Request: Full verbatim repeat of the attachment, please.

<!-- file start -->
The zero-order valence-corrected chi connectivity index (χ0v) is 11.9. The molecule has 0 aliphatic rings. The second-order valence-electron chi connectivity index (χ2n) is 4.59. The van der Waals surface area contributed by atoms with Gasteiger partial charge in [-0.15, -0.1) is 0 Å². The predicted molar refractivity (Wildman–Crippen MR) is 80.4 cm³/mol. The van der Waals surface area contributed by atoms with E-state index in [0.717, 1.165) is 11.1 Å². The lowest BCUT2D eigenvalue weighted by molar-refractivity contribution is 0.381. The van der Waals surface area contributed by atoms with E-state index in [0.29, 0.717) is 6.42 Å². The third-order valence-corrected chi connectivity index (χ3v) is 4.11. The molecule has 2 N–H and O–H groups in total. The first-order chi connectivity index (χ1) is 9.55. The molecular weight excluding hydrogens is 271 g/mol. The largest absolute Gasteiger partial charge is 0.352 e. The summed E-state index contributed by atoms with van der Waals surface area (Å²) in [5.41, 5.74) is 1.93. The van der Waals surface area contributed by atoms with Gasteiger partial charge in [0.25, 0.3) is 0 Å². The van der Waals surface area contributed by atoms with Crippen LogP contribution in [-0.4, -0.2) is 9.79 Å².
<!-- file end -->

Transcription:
The zero-order valence-corrected chi connectivity index (χ0v) is 11.9. The molecule has 0 aliphatic rings. The second-order valence-electron chi connectivity index (χ2n) is 4.59. The van der Waals surface area contributed by atoms with Gasteiger partial charge in [-0.15, -0.1) is 0 Å². The predicted molar refractivity (Wildman–Crippen MR) is 80.4 cm³/mol. The van der Waals surface area contributed by atoms with E-state index in [0.717, 1.165) is 11.1 Å². The lowest BCUT2D eigenvalue weighted by molar-refractivity contribution is 0.381. The van der Waals surface area contributed by atoms with E-state index in [0.29, 0.717) is 6.42 Å². The third-order valence-corrected chi connectivity index (χ3v) is 4.11. The molecule has 2 N–H and O–H groups in total. The first-order chi connectivity index (χ1) is 9.55. The molecular weight excluding hydrogens is 271 g/mol. The largest absolute Gasteiger partial charge is 0.352 e. The summed E-state index contributed by atoms with van der Waals surface area (Å²) in [5.41, 5.74) is 1.93. The van der Waals surface area contributed by atoms with Gasteiger partial charge in [0.25, 0.3) is 0 Å². The van der Waals surface area contributed by atoms with Crippen LogP contribution in [-0.4, -0.2) is 9.79 Å².